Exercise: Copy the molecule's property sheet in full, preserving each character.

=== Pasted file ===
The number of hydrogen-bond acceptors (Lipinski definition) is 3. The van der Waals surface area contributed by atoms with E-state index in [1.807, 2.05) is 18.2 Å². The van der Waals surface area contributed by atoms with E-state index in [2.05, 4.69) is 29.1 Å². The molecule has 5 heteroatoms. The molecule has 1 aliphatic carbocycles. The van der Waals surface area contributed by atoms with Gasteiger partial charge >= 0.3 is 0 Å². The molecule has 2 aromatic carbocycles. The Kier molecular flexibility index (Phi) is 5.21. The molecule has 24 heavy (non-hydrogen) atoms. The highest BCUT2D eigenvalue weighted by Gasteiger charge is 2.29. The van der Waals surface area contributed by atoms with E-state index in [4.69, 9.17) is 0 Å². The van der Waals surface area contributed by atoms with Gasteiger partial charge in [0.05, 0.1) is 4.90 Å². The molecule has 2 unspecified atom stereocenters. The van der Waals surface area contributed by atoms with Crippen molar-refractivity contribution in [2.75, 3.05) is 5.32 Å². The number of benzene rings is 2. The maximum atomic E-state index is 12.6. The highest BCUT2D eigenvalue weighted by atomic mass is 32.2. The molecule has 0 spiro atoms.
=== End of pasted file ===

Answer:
The number of hydrogen-bond acceptors (Lipinski definition) is 3. The van der Waals surface area contributed by atoms with E-state index in [1.807, 2.05) is 18.2 Å². The van der Waals surface area contributed by atoms with E-state index in [2.05, 4.69) is 29.1 Å². The molecule has 5 heteroatoms. The molecule has 1 aliphatic carbocycles. The van der Waals surface area contributed by atoms with Gasteiger partial charge >= 0.3 is 0 Å². The molecule has 2 aromatic carbocycles. The Kier molecular flexibility index (Phi) is 5.21. The molecule has 24 heavy (non-hydrogen) atoms. The highest BCUT2D eigenvalue weighted by Gasteiger charge is 2.29. The van der Waals surface area contributed by atoms with E-state index in [4.69, 9.17) is 0 Å². The van der Waals surface area contributed by atoms with Gasteiger partial charge in [0.05, 0.1) is 4.90 Å². The molecule has 2 unspecified atom stereocenters. The van der Waals surface area contributed by atoms with Crippen molar-refractivity contribution in [2.75, 3.05) is 5.32 Å². The number of benzene rings is 2. The maximum atomic E-state index is 12.6. The highest BCUT2D eigenvalue weighted by atomic mass is 32.2. The molecule has 0 spiro atoms.